You can still find the A700 at dealers for about the same price. The A700 offers a more rugged build, but fewer megapixels (12.24), no Live View and a nontilting LCD monitor. List Price: $899.

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The DSLRs Of 2009
Micro Four Thirds
The Micro Four Thirds System came into being to fulfill the promise of the original Four Thirds System: create smaller interchangeable-lens digital cameras. While the original Four Thirds cameras weren’t that much smaller than conventional APS-C D-SLRs, the Micro Four Thirds cameras are—due, in large part, to the elimination of the SLR mirror box and pentaprism. These models provide the features of a D-SLR, including interchangeable lenses, but without the bulky SLR finder.

With no TTL optical finder, Micro Four Thirds cameras provide viewing via the full-time Live View LCD monitor like a compact digital camera. The first two Micro Four Thirds System cameras, Panasonic’s Lumix DMC-G1 and DMC-GH1, also provide an eye-level electronic viewfinder so you can use the camera like an SLR when desired.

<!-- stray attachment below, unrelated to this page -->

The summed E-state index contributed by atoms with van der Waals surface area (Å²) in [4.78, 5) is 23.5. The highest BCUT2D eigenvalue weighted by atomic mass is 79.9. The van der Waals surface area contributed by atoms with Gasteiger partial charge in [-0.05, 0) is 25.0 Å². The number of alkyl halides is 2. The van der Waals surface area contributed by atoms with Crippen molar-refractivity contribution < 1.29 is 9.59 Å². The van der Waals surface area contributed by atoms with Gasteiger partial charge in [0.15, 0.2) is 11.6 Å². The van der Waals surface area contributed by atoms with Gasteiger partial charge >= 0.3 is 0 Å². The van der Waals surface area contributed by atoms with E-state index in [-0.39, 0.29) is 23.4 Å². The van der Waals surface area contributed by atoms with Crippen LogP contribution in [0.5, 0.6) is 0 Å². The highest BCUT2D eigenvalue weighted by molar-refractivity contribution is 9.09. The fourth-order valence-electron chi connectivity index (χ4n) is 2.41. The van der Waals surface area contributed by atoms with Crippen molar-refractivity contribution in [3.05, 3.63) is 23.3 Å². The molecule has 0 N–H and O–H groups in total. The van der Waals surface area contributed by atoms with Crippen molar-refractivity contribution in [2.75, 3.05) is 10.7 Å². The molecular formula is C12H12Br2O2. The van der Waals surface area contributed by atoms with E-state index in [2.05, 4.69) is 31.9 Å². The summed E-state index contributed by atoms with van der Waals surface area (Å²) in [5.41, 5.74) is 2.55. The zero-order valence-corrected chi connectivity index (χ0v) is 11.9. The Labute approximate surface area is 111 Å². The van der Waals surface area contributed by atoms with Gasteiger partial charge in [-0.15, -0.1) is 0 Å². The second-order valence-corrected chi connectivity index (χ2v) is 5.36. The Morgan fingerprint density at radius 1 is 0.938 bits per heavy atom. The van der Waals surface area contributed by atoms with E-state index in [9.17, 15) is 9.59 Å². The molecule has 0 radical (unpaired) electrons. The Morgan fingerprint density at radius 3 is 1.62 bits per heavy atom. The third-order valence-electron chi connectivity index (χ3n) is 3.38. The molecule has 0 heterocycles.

Panasonic Lumix DMC-GF1
List Price: $899 (with 14-45mm zoom)
The new 12.1-megapixel Lumix DMC-GF1 is the smallest and lightest system camera, marginally smaller than the Olympus E-P1 and some 35% smaller in volume and 26% lighter than Panasonic’s original Micro Four Thirds model, the DMC-G1. As with the Olympus E-P1, you can purchase an optional Live View eye-level finder for the GF1, but that increases bulk. Note that the GF1 has a built-in flash, missing in the rival Olympus E-P1.

QUICK CONTRAST-BASED AF: Those who think that term is an oxymoron will be surprised when they try the GF1. Although not as quick as a top phase-detection system, the GF1’s contrast-based AF is quite functional, much faster than rival contrast-based systems.